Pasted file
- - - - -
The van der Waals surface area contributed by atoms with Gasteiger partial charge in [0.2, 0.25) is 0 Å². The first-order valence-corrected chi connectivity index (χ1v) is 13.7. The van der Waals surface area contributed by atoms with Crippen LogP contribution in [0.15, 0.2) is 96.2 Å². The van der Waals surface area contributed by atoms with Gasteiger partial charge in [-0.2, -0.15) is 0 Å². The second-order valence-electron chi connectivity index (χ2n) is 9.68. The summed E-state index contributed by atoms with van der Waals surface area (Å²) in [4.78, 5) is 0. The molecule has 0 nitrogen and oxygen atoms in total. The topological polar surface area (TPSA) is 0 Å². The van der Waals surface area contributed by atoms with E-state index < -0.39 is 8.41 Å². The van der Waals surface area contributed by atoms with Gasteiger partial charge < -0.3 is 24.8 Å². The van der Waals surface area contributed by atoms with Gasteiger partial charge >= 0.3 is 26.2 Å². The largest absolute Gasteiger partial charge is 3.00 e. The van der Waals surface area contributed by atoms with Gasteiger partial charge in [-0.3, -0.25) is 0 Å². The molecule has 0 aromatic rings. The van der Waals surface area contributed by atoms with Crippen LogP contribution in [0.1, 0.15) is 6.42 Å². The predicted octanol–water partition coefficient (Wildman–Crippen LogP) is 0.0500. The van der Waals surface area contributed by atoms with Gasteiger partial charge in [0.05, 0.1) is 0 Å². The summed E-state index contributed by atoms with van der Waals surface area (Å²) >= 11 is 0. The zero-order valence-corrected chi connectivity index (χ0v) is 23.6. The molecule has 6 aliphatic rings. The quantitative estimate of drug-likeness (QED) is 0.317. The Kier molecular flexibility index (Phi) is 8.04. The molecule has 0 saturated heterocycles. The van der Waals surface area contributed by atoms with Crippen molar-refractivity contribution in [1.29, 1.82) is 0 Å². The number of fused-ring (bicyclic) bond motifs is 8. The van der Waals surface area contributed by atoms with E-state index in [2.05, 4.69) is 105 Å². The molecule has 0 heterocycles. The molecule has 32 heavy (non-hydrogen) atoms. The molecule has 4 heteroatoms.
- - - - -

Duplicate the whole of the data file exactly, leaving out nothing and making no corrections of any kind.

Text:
The van der Waals surface area contributed by atoms with Gasteiger partial charge in [0.2, 0.25) is 0 Å². The first-order valence-corrected chi connectivity index (χ1v) is 13.7. The van der Waals surface area contributed by atoms with Crippen LogP contribution in [0.15, 0.2) is 96.2 Å². The van der Waals surface area contributed by atoms with Gasteiger partial charge in [-0.2, -0.15) is 0 Å². The second-order valence-electron chi connectivity index (χ2n) is 9.68. The summed E-state index contributed by atoms with van der Waals surface area (Å²) in [4.78, 5) is 0. The molecule has 0 nitrogen and oxygen atoms in total. The topological polar surface area (TPSA) is 0 Å². The van der Waals surface area contributed by atoms with E-state index < -0.39 is 8.41 Å². The van der Waals surface area contributed by atoms with Gasteiger partial charge < -0.3 is 24.8 Å². The van der Waals surface area contributed by atoms with Gasteiger partial charge >= 0.3 is 26.2 Å². The largest absolute Gasteiger partial charge is 3.00 e. The van der Waals surface area contributed by atoms with Gasteiger partial charge in [-0.3, -0.25) is 0 Å². The molecule has 0 aromatic rings. The van der Waals surface area contributed by atoms with Crippen LogP contribution in [0.1, 0.15) is 6.42 Å². The predicted octanol–water partition coefficient (Wildman–Crippen LogP) is 0.0500. The van der Waals surface area contributed by atoms with Gasteiger partial charge in [0.05, 0.1) is 0 Å². The summed E-state index contributed by atoms with van der Waals surface area (Å²) >= 11 is 0. The zero-order valence-corrected chi connectivity index (χ0v) is 23.6. The molecule has 6 aliphatic rings. The quantitative estimate of drug-likeness (QED) is 0.317. The Kier molecular flexibility index (Phi) is 8.04. The molecule has 0 saturated heterocycles. The van der Waals surface area contributed by atoms with Crippen molar-refractivity contribution in [1.29, 1.82) is 0 Å². The number of fused-ring (bicyclic) bond motifs is 8. The van der Waals surface area contributed by atoms with E-state index in [2.05, 4.69) is 105 Å². The molecule has 0 heterocycles. The molecule has 32 heavy (non-hydrogen) atoms. The molecule has 4 heteroatoms.